Aquaculture Magazine

June/ July 2015

Unparalleled potential for the shellfish culture industry in British Columbia

With more than 27,000 km of largely rural, remote and unpolluted coastline the potential for the shellfish culture industry in ‘supernatural” British Columbia (BC) is at least biophysically unparalleled.

By Brian Kingzett*

British Columbia produces Pacific Oysters, Manila Clams and Japanese Weathervane scallops, and Blue and Mediterranean (Gallo) mussels of very high quality. New species include the highly valuable geoduck clam, and potentially the fast growing native basket cockle and local sea cucumbers.

Shellfish farming with its reliance on pristine water quality provides an inherent environmental ethic and increasingly important, a source of sustainable seafood protein with a low carbon footprint. BC’s enviable position on the Pacific rim provides transportation linkages and it enjoys high quality food safety oversight and good business practices. Even though first attempts at farming oyster in the province were made as early as 1882, achieving anything close to the biological potential of the industry has, however, remained elusive.

In 2012, the province’s production had a farm gate value of CDN$21.9 million and CDN$41.1 million wholesale, just a drop in the bucket compared to approximately CDN$400 million for the aquaculture of salmon in the Province. Shellfish production has been relatively static for the last decade. This is troubling when compared to the rate of growth in other jurisdictions globally, but in particular to countries such as New Zealand with similar regulatory regimes that had similar levels of production in the 1980’s but now 10-fold more production. The BC industry has been largely made up of small family farms with 327 companies operating more than 500 sites but only occupying about 6 km2 of marine tenures in 2012. To put this in context, at 200 metres wide this would occupy 18 km or less than 0.01% of BC’s coastline. Additionally most farms are operating well below production capacity.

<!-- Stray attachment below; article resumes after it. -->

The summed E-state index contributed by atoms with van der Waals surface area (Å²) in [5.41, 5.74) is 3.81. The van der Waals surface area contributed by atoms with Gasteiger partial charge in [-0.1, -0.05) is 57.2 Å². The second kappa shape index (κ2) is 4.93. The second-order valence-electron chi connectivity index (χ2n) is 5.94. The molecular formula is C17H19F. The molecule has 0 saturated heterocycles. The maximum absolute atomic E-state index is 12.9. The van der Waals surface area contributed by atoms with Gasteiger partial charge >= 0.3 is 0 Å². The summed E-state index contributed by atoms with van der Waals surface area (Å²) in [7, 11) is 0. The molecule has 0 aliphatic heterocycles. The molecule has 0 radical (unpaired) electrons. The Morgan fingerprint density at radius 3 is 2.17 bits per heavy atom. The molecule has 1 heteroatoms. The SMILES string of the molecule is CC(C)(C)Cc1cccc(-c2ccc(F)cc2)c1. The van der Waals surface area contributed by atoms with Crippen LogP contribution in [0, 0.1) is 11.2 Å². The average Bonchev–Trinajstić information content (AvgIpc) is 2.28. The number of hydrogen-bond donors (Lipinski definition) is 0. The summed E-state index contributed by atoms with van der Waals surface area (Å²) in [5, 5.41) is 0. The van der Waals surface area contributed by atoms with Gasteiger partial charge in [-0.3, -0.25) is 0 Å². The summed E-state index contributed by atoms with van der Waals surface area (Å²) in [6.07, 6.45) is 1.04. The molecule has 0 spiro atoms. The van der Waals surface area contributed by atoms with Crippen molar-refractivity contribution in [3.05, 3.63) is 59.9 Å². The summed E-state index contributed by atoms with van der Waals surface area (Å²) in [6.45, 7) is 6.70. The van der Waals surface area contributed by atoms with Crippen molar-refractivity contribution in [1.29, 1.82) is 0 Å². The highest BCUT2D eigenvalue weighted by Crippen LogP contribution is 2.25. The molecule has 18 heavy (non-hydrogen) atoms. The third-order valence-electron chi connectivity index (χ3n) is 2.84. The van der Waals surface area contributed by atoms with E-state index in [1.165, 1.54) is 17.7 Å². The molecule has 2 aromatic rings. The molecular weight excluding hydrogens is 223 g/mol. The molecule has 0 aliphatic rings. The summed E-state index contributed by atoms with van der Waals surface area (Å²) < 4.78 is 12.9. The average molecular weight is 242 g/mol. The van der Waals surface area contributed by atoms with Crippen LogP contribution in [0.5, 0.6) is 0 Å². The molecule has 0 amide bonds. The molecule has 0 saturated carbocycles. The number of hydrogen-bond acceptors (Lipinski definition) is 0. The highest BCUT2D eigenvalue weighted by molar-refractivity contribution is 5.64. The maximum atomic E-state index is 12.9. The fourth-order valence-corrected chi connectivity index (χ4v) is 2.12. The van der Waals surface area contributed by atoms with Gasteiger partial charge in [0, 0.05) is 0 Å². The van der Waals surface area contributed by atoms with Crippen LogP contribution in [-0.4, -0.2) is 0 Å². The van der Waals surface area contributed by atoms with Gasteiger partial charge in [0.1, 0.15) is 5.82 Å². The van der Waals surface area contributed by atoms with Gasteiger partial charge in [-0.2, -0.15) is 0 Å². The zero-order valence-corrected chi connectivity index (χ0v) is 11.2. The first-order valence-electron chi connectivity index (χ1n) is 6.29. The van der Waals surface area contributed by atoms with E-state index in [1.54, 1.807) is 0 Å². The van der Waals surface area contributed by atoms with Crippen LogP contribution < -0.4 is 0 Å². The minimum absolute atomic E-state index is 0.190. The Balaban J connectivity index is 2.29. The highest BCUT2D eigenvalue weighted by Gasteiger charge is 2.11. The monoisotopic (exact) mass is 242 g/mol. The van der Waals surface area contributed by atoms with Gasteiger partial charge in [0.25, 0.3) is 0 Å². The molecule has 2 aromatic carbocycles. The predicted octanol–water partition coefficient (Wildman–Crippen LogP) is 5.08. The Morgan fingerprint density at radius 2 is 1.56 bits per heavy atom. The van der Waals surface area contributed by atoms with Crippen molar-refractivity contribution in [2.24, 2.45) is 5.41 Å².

Any discussion of why the industry has not yet reached the potential of its optimistic cheerleaders inevitably leads to a long list of factors. These include the regulatory burden of federal regulation which historically has handled aquaculture as the “bastard child” of the Departments of Fisheries and Agriculture, both bearing responsibility but neither completely willing to acknowledge it. But also good R&D support, access to large sites, technical expertise within the industry, access to risk capital, unresolved issues around aboriginal (First Nation) rights and title to marine lands and simply being too small to be efficient or capture large market opportunities.

The last decade has been difficult for the industry. At the same time that North America has been experiencing a long overdue oyster renaissance, the BC industry has faced a high Canadian dollar exchange with the US, shortages of oyster seed due to ocean acidification and more pressures from coastal conflicts in the existing areas in which it operates and, inevitably, some consolidation and fragmentation within the industry. Scallop farming in the warming Strait of Georgia has been plagued by mortality and the success of new species such as geoducks and sea cucumbers has been held up by lack of licensing policy.